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United States, 1951
Directed By: Billy Wilder
Written By: Billy Wilder & Lesser Samuels, Walter Newman
Starring: Kirk Douglas, Jan Sterling, Bob Arthur, Porter Hall
Running Time: 111 minutes
In the first half of his career, director Billy Wilder specialized in films revealing the dark underbelly of American society. With Double Indemnity, he all but created the noir aesthetic. The Lost Weekend was the first film to realistically convey the horror of alcohol addiction and Sunset Boulevard exposed the superficiality of the Hollywood system with seamless direction and beautiful gothic sensibility. In 1951, Wilder had one more dark drama in him before moving on to comedy and farce.
Ace in the Hole was a landmark film for Billy Wilder, but not in the way most would think. The finished product was a critical and box-office flop. Audiences and critics were less than impressed with it and the executive of Paramount Studios decided to change the picture’s name to The Big Carnival, creating an allure of audience accessibility. But Ace In the Holewas also the first movie for which Wilder shared writing, producing, and directing credit. It was Wilder’s show and the final product is his complete vision.
Kirk Douglas plays Charles Tatum, a brash, proud blow-gut recently eviscerated from New York. Tatum has been fired from multiple big-name newspapers because of his lying ways, a drinking problem, and even a moment of indiscretion that involved an affair with his editor’s wife. Now he’s in need of a job – a “swimming board” enabling him to float back to a bigger, better career – and he’s rolling into Albuquerque, New Mexico in his fancy car attached to the end of a tow truck. The Albuquerque Sun-Bulletin office strikes catches his eye.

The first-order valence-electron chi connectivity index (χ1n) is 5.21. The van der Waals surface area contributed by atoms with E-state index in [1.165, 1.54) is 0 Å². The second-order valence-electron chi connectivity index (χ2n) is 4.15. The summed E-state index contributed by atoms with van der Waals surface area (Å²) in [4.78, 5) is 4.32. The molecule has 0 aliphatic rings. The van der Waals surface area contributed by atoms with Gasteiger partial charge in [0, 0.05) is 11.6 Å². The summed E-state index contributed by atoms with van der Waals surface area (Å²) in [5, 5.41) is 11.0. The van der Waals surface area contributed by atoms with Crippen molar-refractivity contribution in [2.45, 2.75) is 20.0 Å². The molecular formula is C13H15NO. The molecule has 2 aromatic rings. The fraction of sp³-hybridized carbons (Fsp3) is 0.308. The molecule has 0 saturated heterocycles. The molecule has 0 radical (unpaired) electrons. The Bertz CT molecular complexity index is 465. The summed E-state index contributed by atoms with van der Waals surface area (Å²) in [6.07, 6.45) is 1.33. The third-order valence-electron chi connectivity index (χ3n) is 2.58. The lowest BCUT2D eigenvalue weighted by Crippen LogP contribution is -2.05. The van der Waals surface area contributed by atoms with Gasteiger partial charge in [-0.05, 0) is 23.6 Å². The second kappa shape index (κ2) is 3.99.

Tatum enters and is shocked by how boring the office seems. After pacing aimlessly for a few moments, something catches his eye: there’s a piece of needlework hung above the editor’s door that simply says “Tell The Truth.”
“Well, isn’t that something. Who said it?” Tatum says with mocking relish.
“Mr. Boot said it, but I did the needlework.” replies the aging (but youthful) secretary.
Jacob Q. Boot is the editor of The Albuquerque Sun-Bulletin and he’s adroit at dealing with folks like Charles Tatum who immediately begins telling Boot how reading the paper made him want to throw up. Boot nonchalantly offers Tatum his nickel back and ultimately gives the man a job despite his insolent persona.
Tatum spends a year at the paper without one big story, until he’s given the opportunity to travel with a young reporter to cover a story about rattlesnake derby – far from a big break. On their way, the two men come upon an abandoned filling station where they’re informed that a man called Leo Minosa (Richard Benedict) is trapped alive in an ancient Indian dwelling up the road.
Under a manipulative guise of caring and responsibility, Tatum manipulates the already corrupt local sheriff, the engineer in charge of the increasingly elaborate rescue operation, and even Leo’s uncaring wife Lorraine Minosa (Jan Sterling). The simple rescue operation that could have been completed in twelve hours lasts six days and Charles Tatum creates a colorful media circus – a national attraction – in the middle of the desert. Everyone other than Leo Minosa profits his fate.